chapter  14
Triads
Pages 15

Before anything else, two questions demand immediate answers. Where does the term “triad” come from? And what does it mean? The first is much easier to answer than the second. “ ‘Triad’ was coined,” Paul Lunde notes, “in 1821 by Dr. Milne of Malacca in the first English description of the Three Unities Society.”1 Dr. William Milne (1785-1822) was the western “pioneer in the study of Chinese secret societies,” a Scottish missionary, and principal of the AngloChinese college in Malacca, which is located in the southern region of the Malay peninsula, on the straits of Malacca, and in the present country of Malaysia.2 “Triad” is thus shorthand, inspired by something known as the Three Unities Society, which itself calls for definition. Sources conflict as to the preferred name for this group. Lunde uses “unities”; others refer to it as the “Three United Society.”3 The “three unities society” and the “three united society” are English names for yet another entity, the Samhehui, which was a secret society in the tradition of the Tiandihui. “After suppressing the Lin Shuangwen rebellion in 1786,” Yiu Kong Chu notes,

the Qing government in China declared the Tiandihui an illegal society. Consequently, all societies which adopted the name and ritual of the Tiandihui were forced to go underground or to change their names to escape detention. One of those was the Samhehui (Three United Society), better known as “Triad.” 4

So this is, in brief, the origins of the term “triad.” Now what does “triad” or in its fuller designation the “Three United Society” mean? Put more simply, what three things are united? Martin Booth suggests that members see the world as “tripartite, a unity of the three main powers of nature: heaven, earth and man.”5 Whether this world view was integral to, or had any influence on, the criminal ethos that increasingly infused the triads as they developed is beyond the author. What is evident is the mystical nature of the concept of the threesome. It is not unique to Chinese or triad culture. Threesomes play crucial roles, for example, in Christianity, with a Deity known as the Trinity consisting of the Father, Son, and Holy Spirit, and in aspects of Jewish thought.6 For secret societies association with a threesome could only enhance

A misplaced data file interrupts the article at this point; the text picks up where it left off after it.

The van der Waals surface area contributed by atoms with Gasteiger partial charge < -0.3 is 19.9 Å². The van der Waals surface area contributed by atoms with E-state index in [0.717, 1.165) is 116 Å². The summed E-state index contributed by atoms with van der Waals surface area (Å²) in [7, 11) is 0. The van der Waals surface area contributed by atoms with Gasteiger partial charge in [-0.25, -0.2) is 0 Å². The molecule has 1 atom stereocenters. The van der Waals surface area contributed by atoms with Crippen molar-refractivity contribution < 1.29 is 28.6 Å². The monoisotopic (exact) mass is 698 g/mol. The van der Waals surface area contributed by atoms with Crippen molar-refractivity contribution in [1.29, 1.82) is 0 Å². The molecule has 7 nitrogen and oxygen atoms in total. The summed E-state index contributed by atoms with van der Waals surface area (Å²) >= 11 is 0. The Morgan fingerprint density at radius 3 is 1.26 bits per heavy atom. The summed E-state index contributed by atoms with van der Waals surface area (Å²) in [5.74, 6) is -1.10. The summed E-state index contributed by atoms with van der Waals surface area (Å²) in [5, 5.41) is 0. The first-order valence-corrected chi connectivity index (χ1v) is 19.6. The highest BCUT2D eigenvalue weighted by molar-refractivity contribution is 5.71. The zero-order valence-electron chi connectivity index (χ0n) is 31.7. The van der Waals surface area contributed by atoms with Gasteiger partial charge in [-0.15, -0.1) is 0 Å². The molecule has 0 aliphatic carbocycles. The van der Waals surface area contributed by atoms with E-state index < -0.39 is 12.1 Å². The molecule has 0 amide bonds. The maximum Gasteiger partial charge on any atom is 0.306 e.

the desired aura of an impenetrable presence. And practically speaking, the concept of a threesome led to all sorts of material objects: “Many of the early society flags, used in ceremonies or paraded into battle, bore a triangle. Both the name and the emblem are the origin of the modern term for all Chinese secret societies-the Triads.”7 Thus, the term “triad” was coined with a particular organization in mind, the Samhehui (Three United Society), but eventually embraced “all Chinese secret societies.” In the midst of all this nomenclature, one should not lose sight of a crucial fact: the term “triad” is a foreign invention, by William Milne, and used primarily by foreigners to refer to Chinese secret societies. The Chinese themselves “refer to the societies either under their individual names or, collectively, as Hak Sh’e Wui, the Black Society.”8 The fact that “triad” is shorthand has two important consequences. For outsiders attempting to understand them, shorthand can promote stereotyping: if you have seen one, you have seen most or all. For insiders, stereotypical thought about them has strategic value, as the shorthand becomes an obstacle to the kind of precise analysis that might inform law enforcement approaches which could damage them. Having explained the meaning of the term “triad” and where it originated, we can now turn to the secret societies themselves-their origins, criminalization, domestic development, and expansion overseas. But first we set a stage that assembles salient facts from Chinese geography and history. Our concern here is with information that will help us better understand the triads. Let us begin with geography. Situated in eastern Asia, China is a vast country, with a land area of 9,569,901 km2, and a water area of 27,060 km2. It is the third largest country in the world after Russia and Canada. If one does not count territories whose inclusion is controversial, China slips to fourth and the US becomes the third largest country. Either way, the distances are still daunting. From east to west the country spans 5,026 km (3,123 miles). Its total coastline is about 14,500 km and its land boundaries total 22,117 km. The long list of countries with which China shares borders would facilitate the transnational expansion of any Chinese organization. To illustrate this critical point, consider the following. In alphabetical order, the Chinese border with Afghanistan is 76 km, Bhutan 470 km, Burma 2,185 km, India 3,380 km; with Kazakhstan 1,533 km, Kyrgyzstan 858 km, Laos 423 km, Mongolia 4,677 km, Nepal 1,236 km, North Korea 1,416 km, Pakistan 523 km, Russia (northeast) 3,605 km, Russia (northwest) 40 km, Tajikistan 414 km, and Vietnam 1,281 km. In addition to these fourteen countries, China has borders with its two special administrative regions, 30 km with Hong Kong and 0.34 km with Macau.9